22 January 2013

Are Talking Points More Valuable Than Your Friends?

I'm terribly close to quitting Facebook. I've had it with the political stuff. If you can't respect me, I'm going to delete you. I mean it!!!
This is a typical Facebook status update lately. What has been driving so many people to the point of either deleting friends or leaving the social media website entirely? Guns.

Certainly, ever since the godawful mass shooting at Sandy Hook Elementary School our TV, radio, magazines and websites have been inundated with escalating hostility from the talking heads and inflamed citizens alike. We expect when we tune in to cable talk shows or log onto particular websites to encounter unmitigated rhetoric and to be demonized for dissenting with whatever the opposition viewpoint is. I think most of us expect to know one or two outspoken relatives and friends who will pitch a fit about such issues, but by and large the average person treats most of these kinds of discussions as white noise.

Except that now, that white noise has spilled over into our sanctuary. Where we once went to Facebook to sift through "I bet you don't love God enough to share this post" statuses to find kitten videos has now become the front line in the philosophical war over gun violence. There's a certain etiquette to Facebook that you don't attack someone that your friend knows if you don't know them, too. The prevailing, unwritten rule has been that you don't want to cause problems for your mutual friend. Even that, though, has become frequently suspended of late. Facebook users have been compelled lately to intervene and mediate disputes between their own acquaintances. More often, the plea has been for everyone to be respectful of their other friends, but at least twice lately I've personally seen a friend issue a warning to a specific party rather than a general call for mutual civility.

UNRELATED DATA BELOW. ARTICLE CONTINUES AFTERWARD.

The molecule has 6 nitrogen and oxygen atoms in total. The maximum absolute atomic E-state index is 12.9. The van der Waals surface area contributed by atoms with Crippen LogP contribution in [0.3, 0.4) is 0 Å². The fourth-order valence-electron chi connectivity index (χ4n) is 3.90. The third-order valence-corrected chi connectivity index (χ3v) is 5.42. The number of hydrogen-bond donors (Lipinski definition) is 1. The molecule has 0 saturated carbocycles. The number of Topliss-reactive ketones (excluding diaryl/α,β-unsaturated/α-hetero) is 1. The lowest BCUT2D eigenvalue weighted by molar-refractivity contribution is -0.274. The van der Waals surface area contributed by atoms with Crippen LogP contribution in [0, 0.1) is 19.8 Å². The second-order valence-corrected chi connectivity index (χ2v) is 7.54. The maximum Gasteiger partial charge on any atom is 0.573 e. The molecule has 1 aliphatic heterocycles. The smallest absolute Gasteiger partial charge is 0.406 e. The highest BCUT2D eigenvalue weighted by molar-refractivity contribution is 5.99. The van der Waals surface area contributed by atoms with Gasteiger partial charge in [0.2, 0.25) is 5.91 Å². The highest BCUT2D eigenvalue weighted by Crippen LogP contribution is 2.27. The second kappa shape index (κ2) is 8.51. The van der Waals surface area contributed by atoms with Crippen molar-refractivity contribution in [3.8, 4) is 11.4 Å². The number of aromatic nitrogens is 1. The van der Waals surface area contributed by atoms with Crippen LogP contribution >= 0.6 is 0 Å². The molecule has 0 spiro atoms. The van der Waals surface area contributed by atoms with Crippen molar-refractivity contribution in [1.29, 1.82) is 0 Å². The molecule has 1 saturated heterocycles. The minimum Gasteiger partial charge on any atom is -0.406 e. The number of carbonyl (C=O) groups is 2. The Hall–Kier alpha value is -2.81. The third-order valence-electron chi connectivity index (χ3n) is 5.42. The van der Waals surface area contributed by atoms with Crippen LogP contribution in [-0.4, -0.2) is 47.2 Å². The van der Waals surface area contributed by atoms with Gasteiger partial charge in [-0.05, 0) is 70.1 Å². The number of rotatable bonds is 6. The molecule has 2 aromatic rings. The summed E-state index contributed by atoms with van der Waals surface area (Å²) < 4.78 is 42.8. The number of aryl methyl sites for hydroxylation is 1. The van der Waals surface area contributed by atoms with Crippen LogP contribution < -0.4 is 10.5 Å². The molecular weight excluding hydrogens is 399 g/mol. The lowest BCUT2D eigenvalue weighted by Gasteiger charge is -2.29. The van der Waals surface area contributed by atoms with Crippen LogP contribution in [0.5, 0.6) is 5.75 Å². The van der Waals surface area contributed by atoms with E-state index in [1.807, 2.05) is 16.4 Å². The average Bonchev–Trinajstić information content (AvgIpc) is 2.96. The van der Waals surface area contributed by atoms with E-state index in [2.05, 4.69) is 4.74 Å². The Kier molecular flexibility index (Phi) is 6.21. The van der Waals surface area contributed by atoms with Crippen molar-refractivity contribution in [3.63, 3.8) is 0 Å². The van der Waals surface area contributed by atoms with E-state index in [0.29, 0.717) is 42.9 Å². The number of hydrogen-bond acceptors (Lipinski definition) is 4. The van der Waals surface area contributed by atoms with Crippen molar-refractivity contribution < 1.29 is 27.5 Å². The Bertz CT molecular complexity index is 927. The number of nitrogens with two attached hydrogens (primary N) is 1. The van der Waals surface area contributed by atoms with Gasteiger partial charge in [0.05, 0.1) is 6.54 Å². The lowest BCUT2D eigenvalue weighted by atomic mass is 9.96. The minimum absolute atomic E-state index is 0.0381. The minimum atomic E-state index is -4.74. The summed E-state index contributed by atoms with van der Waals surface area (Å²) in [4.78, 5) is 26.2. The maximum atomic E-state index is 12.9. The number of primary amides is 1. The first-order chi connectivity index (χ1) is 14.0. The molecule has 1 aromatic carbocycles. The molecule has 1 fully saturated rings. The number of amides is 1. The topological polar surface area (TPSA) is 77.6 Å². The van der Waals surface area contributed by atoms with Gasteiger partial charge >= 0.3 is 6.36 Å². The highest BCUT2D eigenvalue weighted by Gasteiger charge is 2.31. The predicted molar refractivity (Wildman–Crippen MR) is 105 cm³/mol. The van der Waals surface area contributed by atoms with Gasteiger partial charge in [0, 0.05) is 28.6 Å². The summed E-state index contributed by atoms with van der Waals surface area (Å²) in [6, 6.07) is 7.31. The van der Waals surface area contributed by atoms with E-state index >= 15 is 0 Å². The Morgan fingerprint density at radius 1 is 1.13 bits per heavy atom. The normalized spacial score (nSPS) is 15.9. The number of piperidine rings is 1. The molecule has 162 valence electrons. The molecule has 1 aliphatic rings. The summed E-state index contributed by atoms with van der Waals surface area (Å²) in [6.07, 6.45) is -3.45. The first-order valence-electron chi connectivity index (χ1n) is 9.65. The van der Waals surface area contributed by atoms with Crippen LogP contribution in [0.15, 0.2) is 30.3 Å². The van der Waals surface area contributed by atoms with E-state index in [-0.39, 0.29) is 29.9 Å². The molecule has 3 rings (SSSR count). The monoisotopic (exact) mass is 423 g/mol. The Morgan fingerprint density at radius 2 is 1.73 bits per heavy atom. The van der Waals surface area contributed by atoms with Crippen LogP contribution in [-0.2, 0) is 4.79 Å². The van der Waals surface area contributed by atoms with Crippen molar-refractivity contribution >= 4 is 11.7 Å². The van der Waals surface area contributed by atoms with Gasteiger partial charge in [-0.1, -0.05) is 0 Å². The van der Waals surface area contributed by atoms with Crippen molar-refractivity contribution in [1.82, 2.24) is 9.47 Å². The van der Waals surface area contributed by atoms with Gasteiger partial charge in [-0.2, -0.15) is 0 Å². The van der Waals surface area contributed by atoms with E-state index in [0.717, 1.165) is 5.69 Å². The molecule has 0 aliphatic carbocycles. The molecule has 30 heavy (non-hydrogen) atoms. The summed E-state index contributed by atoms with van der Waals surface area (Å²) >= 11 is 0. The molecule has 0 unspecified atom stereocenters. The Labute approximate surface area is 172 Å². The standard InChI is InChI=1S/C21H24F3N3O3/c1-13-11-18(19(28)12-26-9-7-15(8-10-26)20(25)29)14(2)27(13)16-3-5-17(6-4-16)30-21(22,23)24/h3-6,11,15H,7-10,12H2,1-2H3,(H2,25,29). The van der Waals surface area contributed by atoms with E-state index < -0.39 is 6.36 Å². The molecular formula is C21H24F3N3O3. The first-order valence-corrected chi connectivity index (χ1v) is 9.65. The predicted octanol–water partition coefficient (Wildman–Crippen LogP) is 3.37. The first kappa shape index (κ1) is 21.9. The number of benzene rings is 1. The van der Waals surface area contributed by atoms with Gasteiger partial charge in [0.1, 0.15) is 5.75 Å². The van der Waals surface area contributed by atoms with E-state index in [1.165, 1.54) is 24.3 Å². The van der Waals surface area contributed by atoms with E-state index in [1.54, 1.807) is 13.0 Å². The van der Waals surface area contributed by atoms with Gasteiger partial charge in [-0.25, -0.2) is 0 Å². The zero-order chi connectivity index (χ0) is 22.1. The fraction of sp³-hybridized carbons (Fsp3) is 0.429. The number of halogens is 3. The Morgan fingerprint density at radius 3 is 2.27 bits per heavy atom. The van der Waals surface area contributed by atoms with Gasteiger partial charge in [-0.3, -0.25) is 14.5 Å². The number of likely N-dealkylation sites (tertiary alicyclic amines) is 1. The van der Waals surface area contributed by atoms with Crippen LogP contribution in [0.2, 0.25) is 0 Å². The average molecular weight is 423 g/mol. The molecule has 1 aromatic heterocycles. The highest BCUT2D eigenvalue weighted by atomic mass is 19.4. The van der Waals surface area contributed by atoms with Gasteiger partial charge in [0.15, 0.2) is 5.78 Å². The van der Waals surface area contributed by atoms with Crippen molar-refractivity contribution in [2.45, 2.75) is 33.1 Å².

There is an old saying that "All politics is local." We're seeing that in a new context now that technology has made it possible for us to debate in real time with people across the world. That locality is not geographic (though it can be), but rather a philosophical nearness. That is, we're now exposed to rhetoric that targets our own values directly in a way that we didn't used to be.

I experienced this a few years ago during the initial debates over the Affordable Health Care Act ("Obamacare"). For a lot of people, that debate was white noise about laws and bill paying, etc. It existed in a sort of abstract way for most Americans, who are healthy. The more rabid opponents of Obamacare, though, didn't just complain about the President's proposals. They went after unhealthy Americans like myself, resenting us for having the selfish temerity to become unhealthy in the first place. Most famously, there was the CNN debate in 2010 in which Wolf Blitzer asked Ron Paul about a hypothetical uninsured patient and the crowd cheered at the prospect of letting that patient die rather than be treated. I took that very personally, because that was me. I was uninsured when I was sent to the emergency room with my first bowel obstruction in 2005. That was how I learned I had Crohn's disease.